We should seriously consider blocking rogue offshore websites streaming pirated content, writes Hugh Stephens.
By Hugh Stephens, Jan. 10, 2018
A lot of ink has been spilled lately over reports that Canadian content owners and broadcasters, led by Bell Media but including other content players such as Cineplex and broadcaster/ISPs (Rogers, Shaw), are finally proposing a solution to the problem of rogue offshore websites streaming pirated content to Canadian audiences.
The online newsletter Canadaland claims it has obtained documents showing that Bell and others are seeking to establish a mechanism that would make recommendations to the Canadian Radio-television and Telecommunications Commission (CRTC) to require Canadian ISPs to block the most blatant of these sites – ones that are essentially set up to engage in infringing behaviour. This would mean that those Canadian consumers who want to indulge in taking for free what they should be paying for will no longer be able to do so with impunity. According to critics, such as anti-copyright commentator Michael Geist, the proposal is “dangerous, anti-speech, and anti-consumer.”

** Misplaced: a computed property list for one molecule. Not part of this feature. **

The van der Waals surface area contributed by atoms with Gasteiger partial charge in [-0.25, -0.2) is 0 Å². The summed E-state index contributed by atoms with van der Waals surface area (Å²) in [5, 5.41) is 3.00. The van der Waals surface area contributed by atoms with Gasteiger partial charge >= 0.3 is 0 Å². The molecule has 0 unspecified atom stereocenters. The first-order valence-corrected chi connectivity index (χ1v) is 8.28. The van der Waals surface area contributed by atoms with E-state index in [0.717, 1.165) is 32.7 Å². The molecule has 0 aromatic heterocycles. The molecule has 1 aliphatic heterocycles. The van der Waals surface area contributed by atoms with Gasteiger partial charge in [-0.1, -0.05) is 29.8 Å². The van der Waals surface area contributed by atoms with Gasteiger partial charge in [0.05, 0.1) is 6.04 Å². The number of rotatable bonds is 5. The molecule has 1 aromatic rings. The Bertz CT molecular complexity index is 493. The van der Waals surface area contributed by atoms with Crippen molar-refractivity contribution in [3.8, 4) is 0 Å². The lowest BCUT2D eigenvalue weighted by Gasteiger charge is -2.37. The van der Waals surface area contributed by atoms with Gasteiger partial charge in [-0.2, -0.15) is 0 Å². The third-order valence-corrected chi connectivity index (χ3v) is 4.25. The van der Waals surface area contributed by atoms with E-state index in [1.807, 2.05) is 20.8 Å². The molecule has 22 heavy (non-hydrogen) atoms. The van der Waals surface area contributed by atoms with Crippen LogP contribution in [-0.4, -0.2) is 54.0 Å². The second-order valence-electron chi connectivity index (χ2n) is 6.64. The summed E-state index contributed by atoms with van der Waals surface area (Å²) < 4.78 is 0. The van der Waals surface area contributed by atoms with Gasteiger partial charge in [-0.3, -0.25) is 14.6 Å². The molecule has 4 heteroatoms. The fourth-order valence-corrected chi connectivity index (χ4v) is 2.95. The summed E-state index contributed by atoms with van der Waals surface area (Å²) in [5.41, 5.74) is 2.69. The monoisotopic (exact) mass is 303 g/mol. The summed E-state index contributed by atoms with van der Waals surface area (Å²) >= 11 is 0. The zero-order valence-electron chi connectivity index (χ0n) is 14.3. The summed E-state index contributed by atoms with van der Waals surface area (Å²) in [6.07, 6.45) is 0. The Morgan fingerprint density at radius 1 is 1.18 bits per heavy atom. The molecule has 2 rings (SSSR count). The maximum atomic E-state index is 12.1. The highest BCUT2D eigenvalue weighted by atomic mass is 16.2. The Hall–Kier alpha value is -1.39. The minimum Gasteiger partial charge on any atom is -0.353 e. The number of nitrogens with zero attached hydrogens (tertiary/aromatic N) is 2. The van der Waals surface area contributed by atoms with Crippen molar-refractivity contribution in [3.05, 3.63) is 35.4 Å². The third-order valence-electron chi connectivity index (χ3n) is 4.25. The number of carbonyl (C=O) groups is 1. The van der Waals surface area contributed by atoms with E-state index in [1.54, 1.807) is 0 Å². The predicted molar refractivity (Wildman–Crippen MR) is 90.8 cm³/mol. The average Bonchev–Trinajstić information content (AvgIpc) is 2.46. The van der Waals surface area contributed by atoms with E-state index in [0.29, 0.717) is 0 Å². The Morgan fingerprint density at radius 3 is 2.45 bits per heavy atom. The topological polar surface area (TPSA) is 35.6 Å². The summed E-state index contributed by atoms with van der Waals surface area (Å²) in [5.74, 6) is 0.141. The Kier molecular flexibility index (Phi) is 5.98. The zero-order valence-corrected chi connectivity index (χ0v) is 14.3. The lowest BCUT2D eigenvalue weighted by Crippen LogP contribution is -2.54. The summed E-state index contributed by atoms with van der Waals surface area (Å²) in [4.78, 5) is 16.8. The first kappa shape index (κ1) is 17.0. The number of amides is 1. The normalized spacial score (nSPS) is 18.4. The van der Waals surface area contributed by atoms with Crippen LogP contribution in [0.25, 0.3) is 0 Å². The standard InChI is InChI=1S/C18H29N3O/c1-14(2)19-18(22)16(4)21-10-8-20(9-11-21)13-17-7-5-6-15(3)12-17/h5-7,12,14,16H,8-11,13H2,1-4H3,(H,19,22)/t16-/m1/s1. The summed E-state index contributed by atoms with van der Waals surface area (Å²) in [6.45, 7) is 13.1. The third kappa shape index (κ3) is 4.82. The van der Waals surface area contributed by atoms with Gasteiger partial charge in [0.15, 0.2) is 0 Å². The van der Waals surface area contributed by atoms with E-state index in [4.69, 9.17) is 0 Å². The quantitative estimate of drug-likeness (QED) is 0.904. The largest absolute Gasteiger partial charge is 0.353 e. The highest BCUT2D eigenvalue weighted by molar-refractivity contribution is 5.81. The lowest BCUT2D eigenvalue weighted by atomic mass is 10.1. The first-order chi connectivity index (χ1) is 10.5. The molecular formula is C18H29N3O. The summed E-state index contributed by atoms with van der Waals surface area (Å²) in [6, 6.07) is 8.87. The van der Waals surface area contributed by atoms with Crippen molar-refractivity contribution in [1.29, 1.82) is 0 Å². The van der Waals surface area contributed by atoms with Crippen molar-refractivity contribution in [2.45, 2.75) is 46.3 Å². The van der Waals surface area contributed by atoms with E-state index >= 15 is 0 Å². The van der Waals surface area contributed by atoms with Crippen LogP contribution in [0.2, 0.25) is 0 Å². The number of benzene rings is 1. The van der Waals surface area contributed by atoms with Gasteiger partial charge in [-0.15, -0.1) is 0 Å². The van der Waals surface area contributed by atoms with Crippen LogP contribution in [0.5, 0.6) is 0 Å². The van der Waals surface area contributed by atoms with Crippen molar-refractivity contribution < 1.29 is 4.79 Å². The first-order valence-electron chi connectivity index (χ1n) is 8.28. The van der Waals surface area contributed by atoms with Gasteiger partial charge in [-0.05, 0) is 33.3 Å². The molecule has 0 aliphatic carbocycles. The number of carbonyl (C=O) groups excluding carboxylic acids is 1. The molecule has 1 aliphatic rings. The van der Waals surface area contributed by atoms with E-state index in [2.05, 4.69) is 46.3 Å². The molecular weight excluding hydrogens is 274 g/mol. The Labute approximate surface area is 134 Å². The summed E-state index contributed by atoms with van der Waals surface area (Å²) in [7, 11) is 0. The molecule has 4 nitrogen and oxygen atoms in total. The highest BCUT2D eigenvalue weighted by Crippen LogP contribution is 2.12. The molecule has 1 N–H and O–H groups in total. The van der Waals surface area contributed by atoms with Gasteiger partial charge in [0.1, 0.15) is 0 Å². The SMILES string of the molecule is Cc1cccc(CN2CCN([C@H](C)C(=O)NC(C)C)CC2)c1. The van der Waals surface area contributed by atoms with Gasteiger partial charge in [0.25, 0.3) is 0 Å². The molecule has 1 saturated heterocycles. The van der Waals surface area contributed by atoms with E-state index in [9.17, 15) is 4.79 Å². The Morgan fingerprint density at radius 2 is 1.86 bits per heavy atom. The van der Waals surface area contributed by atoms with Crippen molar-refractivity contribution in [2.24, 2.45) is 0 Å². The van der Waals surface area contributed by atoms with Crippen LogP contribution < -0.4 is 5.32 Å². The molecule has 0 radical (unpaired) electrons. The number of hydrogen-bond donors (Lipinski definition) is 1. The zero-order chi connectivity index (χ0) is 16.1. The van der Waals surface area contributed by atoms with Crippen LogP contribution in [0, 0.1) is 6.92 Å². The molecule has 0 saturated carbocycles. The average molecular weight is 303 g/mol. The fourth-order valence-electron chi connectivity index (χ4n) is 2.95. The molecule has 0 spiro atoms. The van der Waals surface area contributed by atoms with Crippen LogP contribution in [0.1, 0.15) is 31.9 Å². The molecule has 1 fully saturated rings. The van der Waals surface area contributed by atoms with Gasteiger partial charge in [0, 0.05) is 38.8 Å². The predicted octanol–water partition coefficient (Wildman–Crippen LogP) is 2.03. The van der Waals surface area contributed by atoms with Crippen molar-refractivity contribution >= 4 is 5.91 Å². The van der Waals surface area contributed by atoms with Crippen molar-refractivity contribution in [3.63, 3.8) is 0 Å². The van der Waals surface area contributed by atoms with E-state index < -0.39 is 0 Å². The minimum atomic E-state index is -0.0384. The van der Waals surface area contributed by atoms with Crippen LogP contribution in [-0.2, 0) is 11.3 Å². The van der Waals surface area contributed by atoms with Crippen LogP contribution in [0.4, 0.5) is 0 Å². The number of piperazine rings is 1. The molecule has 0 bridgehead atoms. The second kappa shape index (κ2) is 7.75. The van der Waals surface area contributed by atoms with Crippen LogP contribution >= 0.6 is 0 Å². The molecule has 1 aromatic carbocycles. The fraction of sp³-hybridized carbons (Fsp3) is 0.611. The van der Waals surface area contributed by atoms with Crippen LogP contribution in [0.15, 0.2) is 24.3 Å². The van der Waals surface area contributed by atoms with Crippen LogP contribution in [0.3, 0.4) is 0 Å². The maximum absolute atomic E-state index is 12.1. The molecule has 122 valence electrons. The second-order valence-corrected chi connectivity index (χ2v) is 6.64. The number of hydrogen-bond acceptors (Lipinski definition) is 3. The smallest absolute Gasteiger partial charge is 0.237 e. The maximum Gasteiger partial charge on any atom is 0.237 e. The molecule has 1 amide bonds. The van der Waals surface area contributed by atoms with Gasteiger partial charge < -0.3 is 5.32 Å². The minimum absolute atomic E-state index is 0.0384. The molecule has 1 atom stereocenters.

The Globe and Mail weighed in its editorial page, conflating “site blocking” with “net neutrality,” and urging that copyright infringement be handled by “Canada's robust laws against intellectual property theft.” But that is precisely the problem. These sites are not set up just down the street within reach of Canadian courts. They have deliberately established themselves in legal “no go” zones, somewhere in cyberspace in jurisdictions with no interest or capability in enforcing intellectual property laws. It is pointless to bring legal proceedings against them in Canada because they don’t operate in Canada.
The solution, implemented or underway in more than 40 countries worldwide, including the UK, Australia, the continental EU, Korea, Singapore and others, is to establish a list of consistently and blatantly bad actors and then require ISPs operating in their national jurisdiction to block consumer access to those sites within that jurisdiction. In other words, it would enforce Canadian laws and regulations within Canada by keeping the infringing content out, in effect implementing Canadian standards at the electronic frontier.
Site blocking is undertaken all the time by ISPs for a variety of legally-sanctioned reasons.
Oh, the critics will cry. This will “break the internet.” It will offend the policy of “net neutrality.” It will censor free expression on the internet. It is anti-consumer. It is the start of the slippery slope to information control by government. All of this is hyperbole and, frankly, total nonsense.
Site blocking is undertaken all the time by ISPs for a variety of legally-sanctioned reasons. The most prominent is to stop access to child pornography but other reasons include blocking hate speech or protecting national security. Selective site blocking can be implemented in such a way as to have no negative impact on the operations of the internet, as recent studies have shown. It has no impact on net neutrality, a policy which Canada has chosen to maintain at a time when the FCC in the United States is going in the opposite direction.